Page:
Definitions

from The Century Dictionary.

  • noun Wood or timber from wrecked vessels.

Etymologies

Sorry, no etymologies found.

Examples

  • The naked spots of the two islands are hideous in their sterility: melancholy bits of wreck-wood their only relief, save for one or two grotesque beacons, and, most bizarre of all, a great church-tower, standing actually in the water, on the north side of Wangeroog, a striking witness to the encroachment of the sea.

    The Riddle of the Sands

  • The squalid building, partly constructed of wreck-wood, could scarce house the party.

    Henry Fielding: a Memoir

  • The squalid building, partly constructed of wreck-wood, could scarce house the party.

    Henry Fielding A Memoir

  • I blew a little upon the mist, so that one could see the hut; it was a house built of wreck-wood and covered with walrus-skins—the fleshy side turned outwards.

    The Garden of Paradise

  • Mr. Raymond stared at the embers of wreck-wood on the hearth.

    The Ship of Stars

  • I set them down as they were told me, across the blue glow of a wreck-wood fire, by

    I Saw Three Ships and Other Winter Tales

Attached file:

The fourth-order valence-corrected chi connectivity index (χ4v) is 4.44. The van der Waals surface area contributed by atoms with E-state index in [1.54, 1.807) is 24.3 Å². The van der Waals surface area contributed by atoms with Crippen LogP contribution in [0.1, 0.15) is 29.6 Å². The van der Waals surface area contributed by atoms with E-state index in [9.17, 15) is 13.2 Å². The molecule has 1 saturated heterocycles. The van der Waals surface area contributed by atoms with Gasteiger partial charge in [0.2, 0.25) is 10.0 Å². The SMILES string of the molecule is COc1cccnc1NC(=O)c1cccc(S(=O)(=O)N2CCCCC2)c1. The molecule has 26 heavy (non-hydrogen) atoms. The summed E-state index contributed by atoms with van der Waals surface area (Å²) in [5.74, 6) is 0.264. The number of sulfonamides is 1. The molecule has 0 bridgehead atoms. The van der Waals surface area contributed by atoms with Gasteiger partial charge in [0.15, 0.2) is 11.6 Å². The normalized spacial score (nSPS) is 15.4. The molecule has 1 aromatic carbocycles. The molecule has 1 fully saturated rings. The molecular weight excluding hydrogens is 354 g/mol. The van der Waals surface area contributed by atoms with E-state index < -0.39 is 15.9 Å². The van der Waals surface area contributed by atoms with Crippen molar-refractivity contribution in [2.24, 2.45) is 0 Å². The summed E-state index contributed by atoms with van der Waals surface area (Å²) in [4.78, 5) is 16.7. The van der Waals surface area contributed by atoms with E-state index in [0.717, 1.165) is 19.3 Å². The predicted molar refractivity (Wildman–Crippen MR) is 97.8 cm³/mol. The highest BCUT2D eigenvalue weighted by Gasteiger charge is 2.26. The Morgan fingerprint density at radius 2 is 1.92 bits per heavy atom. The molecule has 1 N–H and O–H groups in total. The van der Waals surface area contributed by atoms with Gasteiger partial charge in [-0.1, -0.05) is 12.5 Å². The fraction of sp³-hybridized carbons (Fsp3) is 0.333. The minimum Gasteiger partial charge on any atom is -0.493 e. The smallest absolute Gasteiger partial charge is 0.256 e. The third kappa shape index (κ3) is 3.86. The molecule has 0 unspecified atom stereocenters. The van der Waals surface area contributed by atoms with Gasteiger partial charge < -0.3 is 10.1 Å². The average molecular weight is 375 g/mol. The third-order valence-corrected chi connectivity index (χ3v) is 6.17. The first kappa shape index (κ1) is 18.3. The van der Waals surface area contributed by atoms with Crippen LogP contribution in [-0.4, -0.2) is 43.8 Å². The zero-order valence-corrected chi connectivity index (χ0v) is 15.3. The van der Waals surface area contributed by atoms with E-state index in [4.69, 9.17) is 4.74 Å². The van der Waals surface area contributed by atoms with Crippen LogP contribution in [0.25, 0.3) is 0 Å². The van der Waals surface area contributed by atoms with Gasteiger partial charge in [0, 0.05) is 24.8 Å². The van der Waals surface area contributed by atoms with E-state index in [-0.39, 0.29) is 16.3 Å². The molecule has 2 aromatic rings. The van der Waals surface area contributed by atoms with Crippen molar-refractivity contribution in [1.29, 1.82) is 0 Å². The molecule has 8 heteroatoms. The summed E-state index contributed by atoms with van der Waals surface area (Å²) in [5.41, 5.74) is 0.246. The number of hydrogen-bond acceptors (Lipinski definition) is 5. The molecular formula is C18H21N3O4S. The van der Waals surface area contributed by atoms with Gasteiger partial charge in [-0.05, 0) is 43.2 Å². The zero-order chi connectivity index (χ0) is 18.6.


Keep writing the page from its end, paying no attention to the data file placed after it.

• But the wreck-wood came from their own ship, the _J.

    Old Fires and Profitable Ghosts

  • Half-way between Orkney and Shetland, there lies a certain isle; on the one hand the Atlantic, on the other the North Sea, bombard its pillared cliffs; sore-eyed, short-living, inbred fishers and their families herd in its few huts; in the graveyard pieces of wreck-wood stand for monuments; there is nowhere a more inhospitable spot.

    Across the Plains: With Other Memories and Essays

  • It seems there was a ship lost in those parts; and the next day a gentleman of my family was seeking wreck-wood for his fire along the sands, when he came upon a lad that was half drowned.

    Kidnapped: The Adventures of David Balfour

  • So said Ned Anger as he entered the snug bar-parlour of the "Anchor" at Brightlingsea, and drawing a chair close up to the blazing fire of wreck-wood which roared up the ample chimney, flung himself heavily down thereon to await the arrival of the "pint" which he had ordered as he passed the bar.

    The Pirate Island A Story of the South Pacific

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